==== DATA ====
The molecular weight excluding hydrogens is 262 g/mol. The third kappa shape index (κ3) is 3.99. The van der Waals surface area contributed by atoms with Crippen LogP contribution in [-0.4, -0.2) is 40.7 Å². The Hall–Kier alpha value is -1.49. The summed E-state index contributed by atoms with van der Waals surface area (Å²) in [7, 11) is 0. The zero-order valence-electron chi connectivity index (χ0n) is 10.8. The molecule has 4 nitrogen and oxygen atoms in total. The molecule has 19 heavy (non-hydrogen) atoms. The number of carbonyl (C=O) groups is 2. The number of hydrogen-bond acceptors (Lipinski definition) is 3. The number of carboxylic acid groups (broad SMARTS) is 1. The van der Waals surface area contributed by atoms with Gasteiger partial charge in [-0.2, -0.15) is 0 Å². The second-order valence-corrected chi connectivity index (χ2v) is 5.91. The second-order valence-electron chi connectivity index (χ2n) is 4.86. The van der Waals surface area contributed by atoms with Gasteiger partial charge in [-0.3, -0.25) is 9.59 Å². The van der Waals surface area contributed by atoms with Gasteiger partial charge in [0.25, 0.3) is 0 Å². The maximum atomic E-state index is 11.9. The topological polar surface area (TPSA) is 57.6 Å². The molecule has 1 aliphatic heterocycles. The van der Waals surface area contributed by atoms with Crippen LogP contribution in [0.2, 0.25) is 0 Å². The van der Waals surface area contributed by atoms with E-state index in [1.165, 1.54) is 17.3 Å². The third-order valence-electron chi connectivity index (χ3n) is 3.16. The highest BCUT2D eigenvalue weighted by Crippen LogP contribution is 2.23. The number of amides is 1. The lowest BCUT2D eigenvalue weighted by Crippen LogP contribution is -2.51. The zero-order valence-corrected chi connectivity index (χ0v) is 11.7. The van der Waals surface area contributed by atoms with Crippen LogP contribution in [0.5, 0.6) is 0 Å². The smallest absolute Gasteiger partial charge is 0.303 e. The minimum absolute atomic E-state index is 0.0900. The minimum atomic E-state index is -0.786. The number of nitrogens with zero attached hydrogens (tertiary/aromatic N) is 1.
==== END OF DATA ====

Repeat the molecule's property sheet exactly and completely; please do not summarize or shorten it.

The molecular weight excluding hydrogens is 262 g/mol. The third kappa shape index (κ3) is 3.99. The van der Waals surface area contributed by atoms with Crippen LogP contribution in [-0.4, -0.2) is 40.7 Å². The Hall–Kier alpha value is -1.49. The summed E-state index contributed by atoms with van der Waals surface area (Å²) in [7, 11) is 0. The zero-order valence-electron chi connectivity index (χ0n) is 10.8. The molecule has 4 nitrogen and oxygen atoms in total. The molecule has 19 heavy (non-hydrogen) atoms. The number of carbonyl (C=O) groups is 2. The number of hydrogen-bond acceptors (Lipinski definition) is 3. The number of carboxylic acid groups (broad SMARTS) is 1. The van der Waals surface area contributed by atoms with Gasteiger partial charge in [-0.2, -0.15) is 0 Å². The second-order valence-corrected chi connectivity index (χ2v) is 5.91. The second-order valence-electron chi connectivity index (χ2n) is 4.86. The van der Waals surface area contributed by atoms with Gasteiger partial charge in [-0.3, -0.25) is 9.59 Å². The van der Waals surface area contributed by atoms with Gasteiger partial charge in [0.25, 0.3) is 0 Å². The maximum atomic E-state index is 11.9. The topological polar surface area (TPSA) is 57.6 Å². The molecule has 1 aliphatic heterocycles. The van der Waals surface area contributed by atoms with Crippen LogP contribution in [0.2, 0.25) is 0 Å². The van der Waals surface area contributed by atoms with E-state index in [1.165, 1.54) is 17.3 Å². The third-order valence-electron chi connectivity index (χ3n) is 3.16. The highest BCUT2D eigenvalue weighted by Crippen LogP contribution is 2.23. The number of amides is 1. The lowest BCUT2D eigenvalue weighted by Crippen LogP contribution is -2.51. The zero-order valence-corrected chi connectivity index (χ0v) is 11.7. The van der Waals surface area contributed by atoms with Crippen LogP contribution in [0.5, 0.6) is 0 Å². The smallest absolute Gasteiger partial charge is 0.303 e. The minimum absolute atomic E-state index is 0.0900. The minimum atomic E-state index is -0.786. The number of nitrogens with zero attached hydrogens (tertiary/aromatic N) is 1.